EU refuses Israel to blacklist Hezbollah
BRUSSELS - Agence France-Presse
EPA PhotoThe European Union turned down a request July 24 by Israeli Foreign Minister Avigdor Lieberman to blacklist Hezbollah as a terrorist group after last week’s deadly bombing in Bulgaria. Israel blames Iran and the Lebanese group Hezbollah for July 18’s suicide attack at the Black Sea airport of Burgas in which five Israelis and their Bulgarian driver died.
“There is no consensus for putting Hezbollah on the list of terrorist organizations,” said Greek Cypriot Foreign Minister Erato Kozakou-Marcoullis, whose country currently holds the rotating EU presidency. But an EU decision would require the unanimous approval of all its 27 members.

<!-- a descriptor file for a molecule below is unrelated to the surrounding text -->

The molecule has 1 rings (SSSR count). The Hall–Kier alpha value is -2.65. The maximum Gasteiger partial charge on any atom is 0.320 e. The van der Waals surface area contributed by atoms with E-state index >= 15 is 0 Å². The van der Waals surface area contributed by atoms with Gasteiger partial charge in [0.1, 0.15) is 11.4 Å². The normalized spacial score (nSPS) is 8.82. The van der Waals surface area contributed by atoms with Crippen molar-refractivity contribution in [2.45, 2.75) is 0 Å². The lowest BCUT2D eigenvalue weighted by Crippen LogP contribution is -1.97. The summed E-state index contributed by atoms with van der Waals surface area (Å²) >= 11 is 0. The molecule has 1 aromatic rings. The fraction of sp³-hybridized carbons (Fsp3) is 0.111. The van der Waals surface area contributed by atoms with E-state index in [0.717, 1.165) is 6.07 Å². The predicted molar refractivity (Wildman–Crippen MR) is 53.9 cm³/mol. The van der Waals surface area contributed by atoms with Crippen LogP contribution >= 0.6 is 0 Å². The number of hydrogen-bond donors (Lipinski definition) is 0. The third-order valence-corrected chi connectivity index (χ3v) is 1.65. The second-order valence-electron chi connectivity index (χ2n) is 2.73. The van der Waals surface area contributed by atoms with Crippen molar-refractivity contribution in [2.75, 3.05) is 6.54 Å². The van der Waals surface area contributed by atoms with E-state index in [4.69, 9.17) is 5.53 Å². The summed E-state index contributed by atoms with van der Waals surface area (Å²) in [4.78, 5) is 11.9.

Sitting beside the Kozakou-Marcoullis at a news conference held after annual EU-Israel talks, Lieberman said: “The time has come to put Hezbollah on the terrorist list of Europe.” “It would give the right signal to the international community and the Israeli people.” But Kozakou-Marcoullis said Hezbollah was an organization comprising a party as well as an armed wing and was “active in Lebanese politics”.
“Taking into account this and other aspects there is no consensus for putting Hezbollah on the list of terrorist organizations,” she said. The EU would consider this if there were tangible evidence of Hezbollah engaging in acts of terror, she added. Lieberman said Israel was continuing to compile evidence from the Bulgaria attack and would onpass proof to the EU.
Foreign Ministry spokesman Yigal Palmor told AFP that “for years we have been providing Europe with information on Hezbollah’s direct involvement in terror attacks. But certain states in the EU have clarified to us that because of political reasons; they prefer to not add Hezbollah to the list, despite them not disputing the evidence.”